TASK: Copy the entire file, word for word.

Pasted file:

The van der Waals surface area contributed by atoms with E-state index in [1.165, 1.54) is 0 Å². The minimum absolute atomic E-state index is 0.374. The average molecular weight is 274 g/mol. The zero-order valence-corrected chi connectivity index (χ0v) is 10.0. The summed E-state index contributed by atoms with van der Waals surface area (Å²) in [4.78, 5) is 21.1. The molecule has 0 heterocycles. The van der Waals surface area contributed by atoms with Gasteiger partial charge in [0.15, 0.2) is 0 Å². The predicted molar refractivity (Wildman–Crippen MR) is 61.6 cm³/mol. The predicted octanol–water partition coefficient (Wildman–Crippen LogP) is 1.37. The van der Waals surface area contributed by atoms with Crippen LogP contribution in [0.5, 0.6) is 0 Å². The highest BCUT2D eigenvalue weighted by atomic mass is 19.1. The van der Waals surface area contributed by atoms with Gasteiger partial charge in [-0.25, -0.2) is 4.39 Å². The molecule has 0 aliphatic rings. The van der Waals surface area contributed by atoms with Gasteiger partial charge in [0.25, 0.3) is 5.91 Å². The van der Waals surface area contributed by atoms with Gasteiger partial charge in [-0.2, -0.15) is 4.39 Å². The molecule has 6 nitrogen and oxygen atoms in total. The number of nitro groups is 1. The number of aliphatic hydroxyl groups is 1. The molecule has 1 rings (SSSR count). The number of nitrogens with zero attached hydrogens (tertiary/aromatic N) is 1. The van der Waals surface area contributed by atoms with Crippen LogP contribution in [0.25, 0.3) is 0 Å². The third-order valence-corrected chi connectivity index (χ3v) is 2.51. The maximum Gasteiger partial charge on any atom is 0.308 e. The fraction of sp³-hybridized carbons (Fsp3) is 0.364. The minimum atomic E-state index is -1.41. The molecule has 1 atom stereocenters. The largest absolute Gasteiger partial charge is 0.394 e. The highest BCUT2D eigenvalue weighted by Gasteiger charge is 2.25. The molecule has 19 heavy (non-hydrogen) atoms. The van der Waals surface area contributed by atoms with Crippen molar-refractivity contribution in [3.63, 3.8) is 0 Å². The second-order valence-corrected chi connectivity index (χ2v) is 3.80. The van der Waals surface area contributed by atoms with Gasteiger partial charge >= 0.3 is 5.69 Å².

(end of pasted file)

The van der Waals surface area contributed by atoms with E-state index in [1.165, 1.54) is 0 Å². The minimum absolute atomic E-state index is 0.374. The average molecular weight is 274 g/mol. The zero-order valence-corrected chi connectivity index (χ0v) is 10.0. The summed E-state index contributed by atoms with van der Waals surface area (Å²) in [4.78, 5) is 21.1. The molecule has 0 heterocycles. The van der Waals surface area contributed by atoms with Gasteiger partial charge in [0.15, 0.2) is 0 Å². The predicted molar refractivity (Wildman–Crippen MR) is 61.6 cm³/mol. The predicted octanol–water partition coefficient (Wildman–Crippen LogP) is 1.37. The van der Waals surface area contributed by atoms with Crippen LogP contribution in [0.5, 0.6) is 0 Å². The highest BCUT2D eigenvalue weighted by atomic mass is 19.1. The van der Waals surface area contributed by atoms with Gasteiger partial charge in [-0.25, -0.2) is 4.39 Å². The molecule has 0 aliphatic rings. The van der Waals surface area contributed by atoms with Gasteiger partial charge in [0.25, 0.3) is 5.91 Å². The van der Waals surface area contributed by atoms with Gasteiger partial charge in [-0.2, -0.15) is 4.39 Å². The molecule has 6 nitrogen and oxygen atoms in total. The number of nitro groups is 1. The number of aliphatic hydroxyl groups is 1. The molecule has 1 rings (SSSR count). The number of nitrogens with zero attached hydrogens (tertiary/aromatic N) is 1. The van der Waals surface area contributed by atoms with Crippen LogP contribution in [0.25, 0.3) is 0 Å². The third-order valence-corrected chi connectivity index (χ3v) is 2.51. The maximum Gasteiger partial charge on any atom is 0.308 e. The fraction of sp³-hybridized carbons (Fsp3) is 0.364. The minimum atomic E-state index is -1.41. The molecule has 1 atom stereocenters. The largest absolute Gasteiger partial charge is 0.394 e. The highest BCUT2D eigenvalue weighted by Gasteiger charge is 2.25. The molecule has 19 heavy (non-hydrogen) atoms. The van der Waals surface area contributed by atoms with Crippen molar-refractivity contribution in [3.63, 3.8) is 0 Å². The second-order valence-corrected chi connectivity index (χ2v) is 3.80. The van der Waals surface area contributed by atoms with Gasteiger partial charge >= 0.3 is 5.69 Å².